In regards to your experiences: I’d have to agree that there are quite a few disgruntled expats who are either unhappy with being sent to Asia or are suffering from the cultural shock of being a minority for the first time in their life. So, I don’t think you’re extrapolating at all.

    On the other hand in my experience I have met, more than a few, expats in Japan who would love to engage in the host society but who(I know these are weak excuses):

    (a)lack the time because of their tight schedules
    (b)Are isolated in language bubble at work
    (c1)feel isolated because of the language barrier
    (c2)and their irrational fear of learning languages/new cultures.
    (d)Fear(but admire) the greatness of 漢字
    Those same people will try save face(lie) by saying they believe 漢字 is too complicated or difficult and should be abolished.
    Deep in their hearts they are all envious of the awesome knowledge and beauty of 漢字!

    One more thing:
    What is a ‘westerner’? Does this refer to people only from a certain location or does it refer to their mode of thought regardless of where they are born on the globe?

    In other words, would a ‘white’ African be a Westerner or an Easterner? Would someone from Turkey or the middle east be an Easterner or a Westerner? Is a African-America or an Arab-American a Westerner an Easterner or something totally different?

  3. Joel,

    That sounds a lot like my situation:

    “…it’s a scary thing to imagine — your kids not being fluent in your own language, not being able to communicate smoothly with…your parents or your siblings or your nephew and nieces!”

    My wife and I are trying hard to raise our children to be multicultural and trilingual or at least bilingual! We send our daughter to a nursery school(Japanese of course) nearby.

    My wife, 雪子/Yukiko speaks only Japanese to them, and I only in my language to them. But, my daughter, 夢乃/Yumeno (3 years old) continues to reply back to me in Japanese. Our son, 暖/Dan is too young to speak, yet.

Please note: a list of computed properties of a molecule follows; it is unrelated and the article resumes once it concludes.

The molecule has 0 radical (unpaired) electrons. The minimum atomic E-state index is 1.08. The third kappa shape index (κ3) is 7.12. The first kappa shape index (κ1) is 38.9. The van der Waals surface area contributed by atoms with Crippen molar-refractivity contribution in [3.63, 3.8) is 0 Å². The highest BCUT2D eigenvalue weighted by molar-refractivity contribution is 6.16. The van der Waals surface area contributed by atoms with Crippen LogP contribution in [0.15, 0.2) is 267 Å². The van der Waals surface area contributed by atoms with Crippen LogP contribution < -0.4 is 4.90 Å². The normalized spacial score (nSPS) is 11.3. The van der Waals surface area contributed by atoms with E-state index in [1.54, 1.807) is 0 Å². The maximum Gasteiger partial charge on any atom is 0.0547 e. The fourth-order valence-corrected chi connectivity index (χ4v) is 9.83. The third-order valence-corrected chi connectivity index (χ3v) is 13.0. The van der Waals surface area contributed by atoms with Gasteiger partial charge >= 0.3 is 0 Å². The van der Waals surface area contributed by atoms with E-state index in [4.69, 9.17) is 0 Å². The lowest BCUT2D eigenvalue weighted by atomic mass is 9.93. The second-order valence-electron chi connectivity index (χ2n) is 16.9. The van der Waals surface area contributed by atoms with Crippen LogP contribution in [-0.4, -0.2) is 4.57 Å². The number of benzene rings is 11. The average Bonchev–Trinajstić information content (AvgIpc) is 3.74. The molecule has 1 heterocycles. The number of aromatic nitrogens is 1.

Sometimes, I wish there was an international school or bubble community of foreigners around here for my children to interact with. However, we live in the rural, 青森県/Aomori prefecture.

    On the other hand, my wife’s parents are relieved and as happy as can be. They were afraid I’d take their daughter to live in a country far, far, far away from them, and they feared they wouldn’t be able to communicate with their grandchildren. But, we live 45 minutes away from them and they can communicate to their grandchildren in 日本語. At the moment none of this scares me because I am so happy to have a good relationship with my inlaws.

  4. @ chriswaugh_bj

    I think you make an excellent point.

    The major differences between the Chinese immigrant experience vs the Laowai expat experience is based on the history of minorities in their countries.

    In North America you had racist policies like the Chinese Exclusion Act or the Head Tax. And in general, all minorities were treated as second class citizens.

    Now obviously a lot has changed, but there is still a huge incentive for immigrants to assimilate as soon as possible or the risk being ostracized again.

    Whereas the Westerners in post-modern China were colonists who had all the power. They created their spheres of influence and lived within a bubble.

    And even today, this colonial mentality still exists to some extent, and so it’s very easy for expats to simply disregard their host country.

    * * *

    So it’s good to see you recognize that and are willing to make the effort to interact with the larger outside community.

  5. Some quick thoughts from a whitey (Kiwi) currently living in China (Guangzhou for 4+ years now), with a little one (2 1/4 years old now).

    I don’t intend to send my child(ren?) to kindergarten or school in China. I think my reasons for this are fairly down to earth and practical (but I don’t mind if those of you up on your Foucault reinterpret it power-relation-style!! ;-) ).

    I take my daughter to a local kindergarten 2 mornings each week, and I stay with her the entire time (yes, my white face has bought me special privileges — all the other parents have to drop off their little ones at the gate). I would *never* leave her alone there, based on what I see. My reasons:

    (a) The premises are physically unsafe. I have seen far too many “accidents” in my time there over the last 5 months.

    (b) I don’t trust *most* of the teachers there in their ability to teach. One of the favoured teaching methods is to sit the little ones on seats for extended periods of time and lecture at them, like they are university students! And, while most teachers are lovely (though unskilled), I have seen the odd always-grumpy teacher repeatedly hit and pull the children around for no good reason.

    To summarise, while I agree (and sympathise), for the most part, with the assimilation comments above, I would also add that there is an education-quality difference between Chinese and “Western” schools, which may justifiably influence expats.